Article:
In 1976 Queen Elizabeth II visited New York for the second time. Part of the reason for her visit was the U.S. Bicentennial. She took in many of the sights, which included a visit to Lincoln Center. Here's the queen on a tour outside Philharmonic Hall with Philharmonic and Lincoln Center Chair Amyas Ames. (📷: Susanne Faulkner Stevens)

Photo of Queen Elizabeth II with Philharmonic Chair Amyas Ames outside Philharmonic Hall.
View in the Digital Archives

July 15, 2020

New York is not the only city with beloved summertime music traditions! The Hollywood Bowl, an outdoor venue carved into the hillside, has been a Los Angeles staple since 1922. The Bowl is home to the Hollywood Bowl Orchestra and the LA Phil in the summer, but it has and continues to host a variety of musical acts, from The Beatles to the New York Philharmonic.

In 1963, the New York Philharmonic, with Leonard Bernstein and soloists Jascha Heifetz and Gregor Piatigorsky, sold out the 17,500-seat venue. In this photo Philharmonic staff smile from underneath the marquee.

Philharmonic staff members pose in front of a Hollywood Bowl sign indicating a sold-out performance.
View in the Digital Archives

July 14, 2020

Hobbies of Philharmonic musicians-past have ranged from chess to poker to book-binding, but rarely have they been as formal as the Philharmonic-Symphony Painters Club, a group of visual artists that were given their own art show at their Carnegie Hall club room in 1949. The members encouraged each other, collectively purchasing paints, brushes and canvases. Scenes by Harold Gombert (Principal Oboe), Michael de Stefano (Violin), Fred Zimmerman (bass), and Frank Gullino (assoc. Concertmaster) can be seen here.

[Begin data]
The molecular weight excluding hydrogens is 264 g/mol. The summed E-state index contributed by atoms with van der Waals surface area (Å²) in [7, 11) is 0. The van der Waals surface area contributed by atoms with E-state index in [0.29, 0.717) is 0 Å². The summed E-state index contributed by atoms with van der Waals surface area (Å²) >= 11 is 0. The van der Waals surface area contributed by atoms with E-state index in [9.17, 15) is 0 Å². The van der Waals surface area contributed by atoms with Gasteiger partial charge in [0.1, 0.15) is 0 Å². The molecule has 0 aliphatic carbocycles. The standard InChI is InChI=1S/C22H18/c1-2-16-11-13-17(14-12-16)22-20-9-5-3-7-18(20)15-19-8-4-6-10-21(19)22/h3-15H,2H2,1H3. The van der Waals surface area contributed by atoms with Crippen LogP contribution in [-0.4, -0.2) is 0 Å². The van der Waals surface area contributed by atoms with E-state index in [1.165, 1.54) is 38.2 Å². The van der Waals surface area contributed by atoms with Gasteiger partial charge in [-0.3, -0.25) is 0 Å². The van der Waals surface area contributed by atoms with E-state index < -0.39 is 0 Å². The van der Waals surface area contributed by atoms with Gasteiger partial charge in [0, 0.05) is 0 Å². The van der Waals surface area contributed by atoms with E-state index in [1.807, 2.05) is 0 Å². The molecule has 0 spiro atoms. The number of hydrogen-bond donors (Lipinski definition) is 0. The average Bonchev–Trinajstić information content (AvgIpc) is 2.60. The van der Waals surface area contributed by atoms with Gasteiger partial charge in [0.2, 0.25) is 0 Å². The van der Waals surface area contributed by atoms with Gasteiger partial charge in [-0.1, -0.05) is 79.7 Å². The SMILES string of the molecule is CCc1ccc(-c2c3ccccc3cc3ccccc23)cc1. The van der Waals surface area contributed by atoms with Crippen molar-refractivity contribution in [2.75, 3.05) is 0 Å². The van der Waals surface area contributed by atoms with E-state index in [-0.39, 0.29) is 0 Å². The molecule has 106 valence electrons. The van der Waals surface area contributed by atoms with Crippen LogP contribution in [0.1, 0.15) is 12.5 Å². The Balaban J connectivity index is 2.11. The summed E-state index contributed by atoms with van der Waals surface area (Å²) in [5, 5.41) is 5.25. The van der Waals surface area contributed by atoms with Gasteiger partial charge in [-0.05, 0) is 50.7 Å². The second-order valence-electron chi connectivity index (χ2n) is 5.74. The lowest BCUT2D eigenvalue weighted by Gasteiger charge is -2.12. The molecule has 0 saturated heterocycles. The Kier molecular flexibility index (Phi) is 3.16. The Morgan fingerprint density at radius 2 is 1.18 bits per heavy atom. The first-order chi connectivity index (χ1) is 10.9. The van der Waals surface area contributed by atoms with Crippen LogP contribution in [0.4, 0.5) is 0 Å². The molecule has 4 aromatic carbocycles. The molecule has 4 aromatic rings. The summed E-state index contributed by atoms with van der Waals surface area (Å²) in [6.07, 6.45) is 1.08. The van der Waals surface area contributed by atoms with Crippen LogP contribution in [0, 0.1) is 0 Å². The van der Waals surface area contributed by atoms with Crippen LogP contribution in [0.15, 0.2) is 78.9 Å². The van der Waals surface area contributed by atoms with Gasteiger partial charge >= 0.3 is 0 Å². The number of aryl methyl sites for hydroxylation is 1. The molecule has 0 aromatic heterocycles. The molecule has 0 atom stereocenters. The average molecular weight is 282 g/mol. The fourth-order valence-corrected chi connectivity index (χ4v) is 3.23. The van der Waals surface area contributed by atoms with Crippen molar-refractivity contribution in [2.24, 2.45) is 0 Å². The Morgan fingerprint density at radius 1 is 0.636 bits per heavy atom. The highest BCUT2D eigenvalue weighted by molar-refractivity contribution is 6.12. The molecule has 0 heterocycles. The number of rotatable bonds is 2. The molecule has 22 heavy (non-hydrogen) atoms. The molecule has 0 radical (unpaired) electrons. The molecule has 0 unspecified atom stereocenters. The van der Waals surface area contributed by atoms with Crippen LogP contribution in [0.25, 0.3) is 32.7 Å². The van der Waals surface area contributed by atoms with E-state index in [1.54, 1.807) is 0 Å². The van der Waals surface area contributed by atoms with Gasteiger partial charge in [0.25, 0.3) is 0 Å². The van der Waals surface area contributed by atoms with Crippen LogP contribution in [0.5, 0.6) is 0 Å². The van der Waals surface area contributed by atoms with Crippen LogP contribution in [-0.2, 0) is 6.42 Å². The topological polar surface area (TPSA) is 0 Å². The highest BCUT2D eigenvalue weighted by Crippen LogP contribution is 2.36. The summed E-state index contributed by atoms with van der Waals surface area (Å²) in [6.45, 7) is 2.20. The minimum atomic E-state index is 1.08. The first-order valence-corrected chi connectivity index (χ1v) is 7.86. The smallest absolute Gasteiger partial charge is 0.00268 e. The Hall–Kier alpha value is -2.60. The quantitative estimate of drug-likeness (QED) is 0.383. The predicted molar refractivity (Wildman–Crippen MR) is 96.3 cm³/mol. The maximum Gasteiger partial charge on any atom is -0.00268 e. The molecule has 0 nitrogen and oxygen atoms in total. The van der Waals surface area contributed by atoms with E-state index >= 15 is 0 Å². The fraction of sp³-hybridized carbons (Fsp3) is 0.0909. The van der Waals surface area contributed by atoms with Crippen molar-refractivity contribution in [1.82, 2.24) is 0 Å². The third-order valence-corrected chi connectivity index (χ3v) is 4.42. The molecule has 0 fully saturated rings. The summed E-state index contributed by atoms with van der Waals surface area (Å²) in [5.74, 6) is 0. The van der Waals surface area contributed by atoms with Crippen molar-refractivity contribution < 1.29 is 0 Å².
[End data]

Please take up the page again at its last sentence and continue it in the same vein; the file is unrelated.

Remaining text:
Portion of a 1949 clipping about the Painters Club.
View Painters Club documents in the Digital Archives

July 13, 2020

Bad reviews — particularly for new compositions — are to be expected from time to time, but it's hard to beat this pan from New York Post critic Samuel Chotzinoff on the 1940 world premiere of Benjamin Britten's Violin Concerto. He not only questions the artistic integrity of the piece, but suggests that it might genuinely threaten the delicate diplomatic relations between wartime England and America — the Concerto that (might have) launched a thousand ships.

Eighty years later, this work has become a standard for many great violinists and orchestras.

Newspaper clipping from the New York Post.
View this scrapbook in the Digital Archives

July 2, 2020

This week in 1922 the Philharmonic participated for the first time in the Lewisohn Stadium's summer concert series. Participation in these concerts was initiated by Minnie Guggenheimer, a longtime supporter and board member of the NY Phil. Minnie worked hard to keep ticket prices low—as little as 25¢—a way for all New Yorkers to hear the Philharmonic after the regular Carnegie Hall season. Between her work for the concerts and her outgoing personality, Minnie became well known and loved by audience members.

Find out about Minnie, this summer tradition, and how it morphed into the free Concerts in the Parks in this online exhibit.

Black-and-white photo of Minnie Guggenheimer at Lewisohn Stadium circa 1960.
View this photo in the Digital Archives